Image: Benya Hegenbarth

Theatre / Bangkok

Act to follow

People of Ari, a new performing arts theatre in Bangkok, is putting local artists centre stage. Entrepreneur Marc Close has spent two years and 34m baht (€930,000) on the project, seeking to bridge a gap between mainstream shows and shoestring Thai-language productions. “Bangkok does restaurants and bars really well but it’s not a mature arts market,” Close tells Monocle on a recent visit. “It’s a cosmopolitan city, so we should have a diverse array of options.”

Two vacant shops inside a residential building in the Ari district now house a premium 60-seater, high-spec modular theatre. The inaugural performance, Journey into the Forest, was an interactive musical that sold out its Saturday slots, while a beatboxing Buddhist monk stole the show during the week. Curators Mia Thongpan and Thanisa Durongkaveroj are now dealing with a deluge of requests from Thailand’s creative community to take part. Hopefully, these shows go on.

For more agenda-setting stories on culture and the arts, pick up a copy of Monocle’s September issue. Or subscribe today so that you never miss an issue.

Image: Shutterstock

Q&A / New York

One for the books

Over the years, the two-time Pulitzer Prize-winning author, Colson Whitehead, has turned his hand to non-fiction, zombie thrillers and historical fiction. His new novel, Crook Manifesto, is the second book in his Harlem Trilogy, which is set on the chaotic streets of 1970s New York. Monocle caught up with the writer to discuss his latest work.

In the novel, the city is such a busy and vibrant character in itself. What did your research process look like?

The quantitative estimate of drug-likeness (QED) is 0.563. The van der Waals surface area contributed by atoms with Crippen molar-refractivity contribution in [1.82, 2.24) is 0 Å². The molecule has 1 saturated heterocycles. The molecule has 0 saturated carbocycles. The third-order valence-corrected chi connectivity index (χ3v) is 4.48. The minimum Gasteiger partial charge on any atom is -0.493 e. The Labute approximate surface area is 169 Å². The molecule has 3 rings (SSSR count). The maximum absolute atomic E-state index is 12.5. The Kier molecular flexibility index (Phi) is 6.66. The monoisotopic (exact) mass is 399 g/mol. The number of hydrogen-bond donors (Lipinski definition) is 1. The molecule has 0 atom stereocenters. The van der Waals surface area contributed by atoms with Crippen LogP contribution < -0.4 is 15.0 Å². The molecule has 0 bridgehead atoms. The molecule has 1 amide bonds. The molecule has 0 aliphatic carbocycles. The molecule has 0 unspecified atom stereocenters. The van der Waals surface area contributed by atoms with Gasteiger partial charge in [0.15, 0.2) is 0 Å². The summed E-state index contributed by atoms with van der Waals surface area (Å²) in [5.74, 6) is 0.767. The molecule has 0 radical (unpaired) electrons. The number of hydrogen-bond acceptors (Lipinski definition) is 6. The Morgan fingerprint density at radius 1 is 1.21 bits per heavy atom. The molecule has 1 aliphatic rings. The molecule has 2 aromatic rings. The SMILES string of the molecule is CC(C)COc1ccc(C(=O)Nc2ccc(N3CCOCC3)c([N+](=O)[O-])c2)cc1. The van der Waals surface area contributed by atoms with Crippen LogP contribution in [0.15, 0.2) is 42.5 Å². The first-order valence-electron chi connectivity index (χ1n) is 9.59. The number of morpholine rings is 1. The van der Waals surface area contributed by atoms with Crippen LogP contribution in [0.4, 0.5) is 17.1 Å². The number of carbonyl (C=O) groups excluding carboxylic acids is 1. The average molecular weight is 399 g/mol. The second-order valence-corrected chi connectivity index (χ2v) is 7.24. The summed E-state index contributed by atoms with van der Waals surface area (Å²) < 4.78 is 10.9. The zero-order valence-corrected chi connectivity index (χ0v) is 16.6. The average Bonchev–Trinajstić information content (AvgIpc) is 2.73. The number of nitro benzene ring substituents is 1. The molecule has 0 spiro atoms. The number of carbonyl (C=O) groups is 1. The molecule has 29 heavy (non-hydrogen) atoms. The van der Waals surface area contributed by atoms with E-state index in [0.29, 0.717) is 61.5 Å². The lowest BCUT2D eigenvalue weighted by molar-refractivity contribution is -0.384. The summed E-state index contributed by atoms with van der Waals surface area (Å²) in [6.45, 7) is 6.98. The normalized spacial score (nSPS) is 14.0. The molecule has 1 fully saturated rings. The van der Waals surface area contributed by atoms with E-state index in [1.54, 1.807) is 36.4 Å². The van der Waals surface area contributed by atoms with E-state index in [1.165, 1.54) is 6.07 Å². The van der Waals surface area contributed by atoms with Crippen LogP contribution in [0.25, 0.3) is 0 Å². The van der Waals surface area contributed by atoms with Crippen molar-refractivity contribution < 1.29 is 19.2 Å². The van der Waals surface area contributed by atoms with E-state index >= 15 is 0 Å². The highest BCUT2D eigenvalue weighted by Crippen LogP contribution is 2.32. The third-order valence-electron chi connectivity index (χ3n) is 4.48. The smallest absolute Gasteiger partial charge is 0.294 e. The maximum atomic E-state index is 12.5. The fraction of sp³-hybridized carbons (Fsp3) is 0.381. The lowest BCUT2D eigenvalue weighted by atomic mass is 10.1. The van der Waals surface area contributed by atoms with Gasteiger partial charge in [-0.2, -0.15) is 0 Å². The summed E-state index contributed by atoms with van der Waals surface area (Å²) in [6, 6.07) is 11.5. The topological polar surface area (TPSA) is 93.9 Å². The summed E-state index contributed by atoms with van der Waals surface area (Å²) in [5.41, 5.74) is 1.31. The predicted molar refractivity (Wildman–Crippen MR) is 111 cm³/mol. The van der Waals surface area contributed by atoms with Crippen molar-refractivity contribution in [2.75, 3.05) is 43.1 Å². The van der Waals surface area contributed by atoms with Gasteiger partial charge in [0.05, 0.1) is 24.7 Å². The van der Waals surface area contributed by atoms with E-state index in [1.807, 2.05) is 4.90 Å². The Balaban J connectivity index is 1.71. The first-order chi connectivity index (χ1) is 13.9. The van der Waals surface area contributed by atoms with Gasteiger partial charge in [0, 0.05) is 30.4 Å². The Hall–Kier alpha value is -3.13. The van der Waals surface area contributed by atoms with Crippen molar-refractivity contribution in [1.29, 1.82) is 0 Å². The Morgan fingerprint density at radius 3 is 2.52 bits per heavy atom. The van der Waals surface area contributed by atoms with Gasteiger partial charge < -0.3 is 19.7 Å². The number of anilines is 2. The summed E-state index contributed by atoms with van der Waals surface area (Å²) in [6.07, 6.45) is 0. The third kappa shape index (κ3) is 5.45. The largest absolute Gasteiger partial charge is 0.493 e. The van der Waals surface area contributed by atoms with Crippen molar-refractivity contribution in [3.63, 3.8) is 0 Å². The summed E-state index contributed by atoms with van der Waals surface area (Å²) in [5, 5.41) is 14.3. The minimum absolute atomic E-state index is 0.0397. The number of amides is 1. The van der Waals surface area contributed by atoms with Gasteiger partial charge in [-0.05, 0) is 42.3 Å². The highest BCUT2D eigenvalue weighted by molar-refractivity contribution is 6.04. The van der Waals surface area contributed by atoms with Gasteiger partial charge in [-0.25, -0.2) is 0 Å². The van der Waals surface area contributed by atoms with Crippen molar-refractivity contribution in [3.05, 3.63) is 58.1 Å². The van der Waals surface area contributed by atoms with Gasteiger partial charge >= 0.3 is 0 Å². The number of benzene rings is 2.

I was a young child in the early 1970s and I recall that New York was dirty, people were tense and crime was at an all-time high. Usually, primary sources are a great resource. I used slave narratives and survivor accounts to inform my previous books, The Underground Railroad and The Nickel Academy. For my latest novel, I mainly used newspapers and did a lot of walking around Harlem.

The language of the city seems to emanate from the pages of the book. How did you manage to capture its essence?
I’m trying to channel the distinct New York personality, which I’m sure overlaps with people in different cities. Whether you’re a master criminal, petty thief, Wall Street fat cat or someone just trying to get home and make dinner, there’s a certain survival attitude and a cynicism. We’re all stuck on this island together, trying to make it home at the end of the day.

Your protagonist, Ray Carney, is both a small-time crook and a furniture salesman. His character is tied to detailed descriptions of his shop. Tell us more.
His psychology is a critique of consumer culture and the capitalist society in which we are all implicated. No matter what is happening, he is still a salesman. There will be bullets zipping by and Molotov cocktails blowing up but he is ignorant to this, examining parquet floors or other little details instead. He was fun to write and there is plenty of humour in the book; furniture descriptions are a good conduit for that.

For our full interview with Colson Whitehead, tune in to this week’s edition of ‘Monocle on Culture’ premiering today at 20.00, on Monocle Radio.

Monocle Radio / Monocle on Design


We meet Axel Meise, founder and chief designer at the German lighting-design brand, at its latest flagship showroom in London.

Monocle Films / Media

Britain’s smallest radio station

Located in the northwestern corner of the Scottish Highlands, Gairloch is a coastal village of about 700 people that is known for its mountains, sea loch and rugged landscape. Monocle paid a visit to Two Lochs, reportedly Britain’s smallest commercial radio station, which is nestled on Gairloch’s shores, run by a handful of volunteers and has a loyal fanbase of global listeners.